Despite the difficulty with forecasting moist convection, there was sufficient data in this case that could indicate a potential for locally heavy snow and rain showers. Recognizing the strength of the mid-tropospheric short wave by using model and satellite data is crucial to predicting unusual weather events. Sufficient low-level moisture was evident on satellite and model data. The synoptic scale forcing (i.e., DPVA) associated with the short wave trough provided synoptic lift which further destabilized an air mass with steep environmental lapse rates. In this case, the significant snowfall amounts were attributed to post-frontal thundersnow which has not been observed to be a common phenomenon in the Sierra Nevada. However, the terrain provides for localized surface moisture convergence, upslope enhancement, and given sufficient moisture and instability, can support locally intense moist convection. This case study documents that significant snow showers, with or without lightning, can occur over higher terrain which are not associated with primary synoptic scale surface fronts, and can be used for future forecast considerations.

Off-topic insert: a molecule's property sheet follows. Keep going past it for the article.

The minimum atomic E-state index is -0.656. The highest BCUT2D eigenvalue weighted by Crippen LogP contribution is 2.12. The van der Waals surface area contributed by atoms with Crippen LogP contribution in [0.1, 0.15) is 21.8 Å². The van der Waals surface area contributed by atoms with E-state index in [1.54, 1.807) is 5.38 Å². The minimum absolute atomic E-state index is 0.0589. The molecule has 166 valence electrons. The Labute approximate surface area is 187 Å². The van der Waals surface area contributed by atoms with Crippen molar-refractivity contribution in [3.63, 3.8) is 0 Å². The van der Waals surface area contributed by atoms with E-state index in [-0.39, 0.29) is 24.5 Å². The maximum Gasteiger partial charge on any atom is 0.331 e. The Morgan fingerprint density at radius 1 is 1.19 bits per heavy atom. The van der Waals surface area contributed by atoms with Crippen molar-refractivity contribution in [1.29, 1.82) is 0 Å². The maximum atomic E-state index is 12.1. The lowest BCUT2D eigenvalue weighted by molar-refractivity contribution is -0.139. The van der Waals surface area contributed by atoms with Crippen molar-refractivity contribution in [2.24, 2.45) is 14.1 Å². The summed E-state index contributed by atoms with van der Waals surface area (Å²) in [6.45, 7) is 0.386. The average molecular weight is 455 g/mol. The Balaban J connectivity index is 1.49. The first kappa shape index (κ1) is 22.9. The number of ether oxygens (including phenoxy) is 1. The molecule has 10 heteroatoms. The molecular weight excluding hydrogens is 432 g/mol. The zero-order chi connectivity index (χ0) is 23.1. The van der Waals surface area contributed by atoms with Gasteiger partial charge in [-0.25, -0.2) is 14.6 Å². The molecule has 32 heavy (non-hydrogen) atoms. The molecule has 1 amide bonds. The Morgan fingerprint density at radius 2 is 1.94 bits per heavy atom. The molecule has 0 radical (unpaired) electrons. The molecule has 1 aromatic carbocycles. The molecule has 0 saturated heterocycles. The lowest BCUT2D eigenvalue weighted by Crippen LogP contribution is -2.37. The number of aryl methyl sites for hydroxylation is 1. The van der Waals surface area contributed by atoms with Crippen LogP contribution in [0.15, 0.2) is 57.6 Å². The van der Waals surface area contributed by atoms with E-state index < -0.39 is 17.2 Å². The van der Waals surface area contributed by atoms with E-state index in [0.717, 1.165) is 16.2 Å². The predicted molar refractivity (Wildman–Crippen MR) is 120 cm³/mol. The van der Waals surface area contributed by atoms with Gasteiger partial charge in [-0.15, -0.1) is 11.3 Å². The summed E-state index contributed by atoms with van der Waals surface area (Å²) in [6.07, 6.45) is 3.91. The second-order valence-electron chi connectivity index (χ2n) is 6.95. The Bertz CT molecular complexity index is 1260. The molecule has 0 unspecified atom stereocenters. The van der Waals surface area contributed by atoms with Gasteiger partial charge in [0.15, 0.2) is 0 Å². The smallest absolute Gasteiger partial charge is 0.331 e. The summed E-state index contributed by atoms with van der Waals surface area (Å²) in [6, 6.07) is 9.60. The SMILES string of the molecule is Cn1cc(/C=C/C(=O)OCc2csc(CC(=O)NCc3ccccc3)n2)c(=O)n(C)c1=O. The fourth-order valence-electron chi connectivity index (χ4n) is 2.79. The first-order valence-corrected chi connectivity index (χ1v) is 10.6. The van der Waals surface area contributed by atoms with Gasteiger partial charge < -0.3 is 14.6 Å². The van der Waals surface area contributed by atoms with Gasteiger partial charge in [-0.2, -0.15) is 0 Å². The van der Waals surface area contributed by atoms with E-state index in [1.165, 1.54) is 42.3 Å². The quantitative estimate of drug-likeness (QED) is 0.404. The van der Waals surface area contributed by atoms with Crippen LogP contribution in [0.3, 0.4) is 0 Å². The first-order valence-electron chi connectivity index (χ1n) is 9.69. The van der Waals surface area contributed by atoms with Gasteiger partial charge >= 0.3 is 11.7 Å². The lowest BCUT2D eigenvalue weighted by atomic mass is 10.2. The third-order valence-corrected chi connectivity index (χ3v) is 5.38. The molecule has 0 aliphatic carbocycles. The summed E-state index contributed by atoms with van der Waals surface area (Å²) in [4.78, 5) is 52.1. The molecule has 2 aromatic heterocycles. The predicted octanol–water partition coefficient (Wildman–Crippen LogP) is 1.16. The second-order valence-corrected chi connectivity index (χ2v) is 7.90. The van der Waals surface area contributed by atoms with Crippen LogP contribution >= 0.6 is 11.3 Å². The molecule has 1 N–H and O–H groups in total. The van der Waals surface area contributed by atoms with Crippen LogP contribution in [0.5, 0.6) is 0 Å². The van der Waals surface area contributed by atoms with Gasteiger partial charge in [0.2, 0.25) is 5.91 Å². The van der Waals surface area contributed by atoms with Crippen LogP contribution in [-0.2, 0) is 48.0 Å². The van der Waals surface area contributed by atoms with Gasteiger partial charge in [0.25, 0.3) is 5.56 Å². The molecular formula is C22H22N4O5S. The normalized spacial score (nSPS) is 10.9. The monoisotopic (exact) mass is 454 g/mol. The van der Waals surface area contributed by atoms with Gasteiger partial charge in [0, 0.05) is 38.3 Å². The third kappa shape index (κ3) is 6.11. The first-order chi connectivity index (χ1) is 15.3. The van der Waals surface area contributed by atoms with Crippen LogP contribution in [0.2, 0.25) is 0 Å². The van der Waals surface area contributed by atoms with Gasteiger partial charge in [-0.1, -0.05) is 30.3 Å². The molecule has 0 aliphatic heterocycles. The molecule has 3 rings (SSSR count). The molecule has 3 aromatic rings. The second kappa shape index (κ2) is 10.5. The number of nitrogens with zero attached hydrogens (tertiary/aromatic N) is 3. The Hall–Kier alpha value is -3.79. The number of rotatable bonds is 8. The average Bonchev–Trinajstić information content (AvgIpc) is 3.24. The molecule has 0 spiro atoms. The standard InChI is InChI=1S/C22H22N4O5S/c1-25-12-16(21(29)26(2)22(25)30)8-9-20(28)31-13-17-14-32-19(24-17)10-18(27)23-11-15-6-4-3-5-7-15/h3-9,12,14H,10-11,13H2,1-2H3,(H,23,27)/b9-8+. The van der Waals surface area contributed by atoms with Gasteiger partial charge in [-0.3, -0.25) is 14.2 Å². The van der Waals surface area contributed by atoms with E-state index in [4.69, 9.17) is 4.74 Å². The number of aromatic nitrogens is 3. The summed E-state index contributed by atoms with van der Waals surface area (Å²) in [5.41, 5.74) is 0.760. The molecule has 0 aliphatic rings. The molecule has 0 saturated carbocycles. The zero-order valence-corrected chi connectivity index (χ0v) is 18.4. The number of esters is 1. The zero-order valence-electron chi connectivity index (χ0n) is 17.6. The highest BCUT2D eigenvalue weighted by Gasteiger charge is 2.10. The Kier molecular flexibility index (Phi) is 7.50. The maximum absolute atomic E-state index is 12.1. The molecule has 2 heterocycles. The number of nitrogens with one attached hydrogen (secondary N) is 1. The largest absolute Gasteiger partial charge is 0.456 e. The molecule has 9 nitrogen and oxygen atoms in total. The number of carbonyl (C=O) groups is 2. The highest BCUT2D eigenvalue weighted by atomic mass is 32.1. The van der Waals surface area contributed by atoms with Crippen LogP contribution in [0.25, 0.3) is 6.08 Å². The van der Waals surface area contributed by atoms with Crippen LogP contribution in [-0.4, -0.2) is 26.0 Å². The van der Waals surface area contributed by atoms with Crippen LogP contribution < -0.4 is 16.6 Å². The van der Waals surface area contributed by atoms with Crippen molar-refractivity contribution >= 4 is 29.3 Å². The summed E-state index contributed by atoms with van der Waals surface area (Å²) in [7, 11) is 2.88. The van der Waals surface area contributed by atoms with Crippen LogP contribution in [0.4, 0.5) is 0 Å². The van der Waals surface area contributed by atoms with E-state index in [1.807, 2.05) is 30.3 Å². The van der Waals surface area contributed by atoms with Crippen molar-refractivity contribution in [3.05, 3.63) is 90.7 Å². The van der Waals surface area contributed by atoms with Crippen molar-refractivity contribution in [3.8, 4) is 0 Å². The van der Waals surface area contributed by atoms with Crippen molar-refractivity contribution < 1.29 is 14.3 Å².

The use of land surface-based CAPE is not recommended for assessing instability in most lightning events that produce freezing or frozen precipitation. However, the recognition of steep low-level lapse rates in sufficient water vapor, and monitoring lightning and satellite data are the best tools for short-term forecasting of these not so typical events. When thunderstorms advect or develop in near or subfreezing surface temperatures, it is important to consider the cloud microphysics and possible "seeder-feeder" processes that might contribute to unusually heavy snow squalls. The detection of cold cloud tops (e.g., -40° C) and lightning flashes could indicate the potential for intense snow bursts downwind in colder surface air.
Thanks to Mike Staudenmaier (SOO, WFO Flagstaff) and Scott Cunningham (SOO, WFO Sacramento) for their time and input towards this paper.